Can the U.S. Overtake China in Advanced Packaging of Semiconductors?

The U.S. is moving to constrain China’s high-tech progress by focusing on the process of packaging semiconductors as part of the U.S. plan to be self-sufficient in the semiconductor sector.  Packaging semiconductors is a process that encases chips in materials that both protect them and connect them to the electronic device they are a part of. China is also attempting to capitalize on the advanced packaging process, which isn’t subject to U.S. sanctions.

Packaging semiconductors previously was not a U.S. priority and was usually outsourced, mainly to Asia. According to Intel Corp, the U.S. accounts for just 3% of the world’s packaging capacity.  Technology analyst Tirias Research said, “Packaging is the new pillar of innovation for the semiconductor industry.”  China, which doesn’t yet have state-of-the-art semiconductor packaging capabilities, has the chance to ramp up its capabilities since packaging is not restricted by the U.S. government and “could help them to bridge the gap.”

The U.S. has now made the packaging of semiconductors a priority.  Under the Biden administration’s CHIPS and Science Act, the U.S. has outlined plans for a $3 billion National Advanced Packaging Manufacturing Program.  Secretary of State Commerce chief Locascio said the goal is to create multiple high-volume packaging facilities by the end of the decade and reduce reliance on Asian supply lines that pose a security risk the U.S. “just can’t accept.”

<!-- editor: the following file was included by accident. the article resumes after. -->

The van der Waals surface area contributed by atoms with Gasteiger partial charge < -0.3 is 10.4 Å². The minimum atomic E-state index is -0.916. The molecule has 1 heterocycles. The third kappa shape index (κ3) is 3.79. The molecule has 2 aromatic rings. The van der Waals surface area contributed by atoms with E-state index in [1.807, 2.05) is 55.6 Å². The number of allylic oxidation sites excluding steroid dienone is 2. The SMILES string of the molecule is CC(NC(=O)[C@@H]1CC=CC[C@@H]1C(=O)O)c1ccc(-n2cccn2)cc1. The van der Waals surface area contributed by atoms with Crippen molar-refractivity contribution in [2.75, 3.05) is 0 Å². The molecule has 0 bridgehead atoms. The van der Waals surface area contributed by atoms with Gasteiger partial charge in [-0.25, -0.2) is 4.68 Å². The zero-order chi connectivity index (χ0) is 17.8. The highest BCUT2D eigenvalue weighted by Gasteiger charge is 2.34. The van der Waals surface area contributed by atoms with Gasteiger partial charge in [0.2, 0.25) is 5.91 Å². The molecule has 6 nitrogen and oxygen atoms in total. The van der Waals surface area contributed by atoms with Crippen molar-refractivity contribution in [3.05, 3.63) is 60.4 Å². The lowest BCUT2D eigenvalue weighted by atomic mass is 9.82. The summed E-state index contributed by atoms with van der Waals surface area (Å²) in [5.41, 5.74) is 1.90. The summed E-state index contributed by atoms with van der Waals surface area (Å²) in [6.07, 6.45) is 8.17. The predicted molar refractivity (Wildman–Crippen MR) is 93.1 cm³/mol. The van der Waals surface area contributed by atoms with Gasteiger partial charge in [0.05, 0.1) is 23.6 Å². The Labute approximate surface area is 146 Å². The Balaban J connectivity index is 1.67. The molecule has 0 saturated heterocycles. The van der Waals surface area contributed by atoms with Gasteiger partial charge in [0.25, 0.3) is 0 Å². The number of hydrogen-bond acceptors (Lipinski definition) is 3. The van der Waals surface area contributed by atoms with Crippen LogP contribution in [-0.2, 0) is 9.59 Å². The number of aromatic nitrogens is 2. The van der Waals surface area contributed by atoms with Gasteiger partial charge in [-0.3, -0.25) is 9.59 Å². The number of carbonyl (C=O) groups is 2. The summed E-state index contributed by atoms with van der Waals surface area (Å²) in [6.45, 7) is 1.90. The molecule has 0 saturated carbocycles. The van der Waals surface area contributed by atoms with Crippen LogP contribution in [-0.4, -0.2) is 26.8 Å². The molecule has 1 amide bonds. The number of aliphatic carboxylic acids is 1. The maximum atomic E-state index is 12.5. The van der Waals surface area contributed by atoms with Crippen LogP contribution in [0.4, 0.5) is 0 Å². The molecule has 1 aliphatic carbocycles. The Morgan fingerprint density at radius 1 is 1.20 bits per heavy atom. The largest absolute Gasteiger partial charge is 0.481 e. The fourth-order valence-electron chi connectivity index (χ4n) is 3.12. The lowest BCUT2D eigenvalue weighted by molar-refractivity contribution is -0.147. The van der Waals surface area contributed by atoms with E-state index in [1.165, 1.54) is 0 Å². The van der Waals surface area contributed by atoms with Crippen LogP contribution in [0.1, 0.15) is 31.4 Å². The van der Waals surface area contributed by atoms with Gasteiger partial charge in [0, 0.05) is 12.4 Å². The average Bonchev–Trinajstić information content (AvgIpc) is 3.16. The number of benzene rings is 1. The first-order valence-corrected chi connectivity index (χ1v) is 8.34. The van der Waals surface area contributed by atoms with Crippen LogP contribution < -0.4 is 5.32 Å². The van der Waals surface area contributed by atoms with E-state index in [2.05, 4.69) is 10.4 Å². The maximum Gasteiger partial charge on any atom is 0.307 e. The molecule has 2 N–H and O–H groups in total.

Although advanced packaging can’t help China compete with leading-edge semiconductor developments from the U.S., it could allow China to build faster and cheaper systems for computing by putting different chips closer together.  Bloomberg Intelligence said it is a ”pivotal solution” as it “enables seamless integration of varied chip types.”  According to the Semiconductor Industry Association, China has 38% of the world’s semiconductor assembly, testing, and packaging market, the most of any nation.

One reason for the urgency of the U.S. to focus on the advanced packaging of semiconductors is the necessity for the kind of high-powered semiconductors needed for artificial intelligence applications.  Currently, there is a shortage of a particular type of packaging known as Chip on Wafer on Substrate, or CoWos, a key bottleneck in producing Nvidia’s AI chips.  According to Jeffries, the number of chips shipped that use advanced packaging is forecast to increase tenfold in the next 18 months but could soar to 100 times if it becomes standard in smartphones.

The U.S. Commerce’s National Institute of Standards and Technology said the U.S. needs to boost its assembly, test, and packaging services to avoid supply chain disruptions and reduce national security risks.  According to IBM Global Enterprise Systems Development, advanced packaging is relatively “overlooked” in funding terms.  The U.S. will need to double its funding allocation to increase its packaging capacity to 10%-15% of the global total and ideally to take 25% of capacity in ten years to ensure a secure supply chain and that “having a hub in North America for advanced packaging is super important.”

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On the date of publication, Rich Asplund did not have (either directly or indirectly) positions in any of the securities mentioned in this article. All information and data in this article is solely for informational purposes. For more information please view the Barchart Disclosure Policy here.

The views and opinions expressed herein are the views and opinions of the author and do not necessarily reflect those of Nasdaq, Inc.

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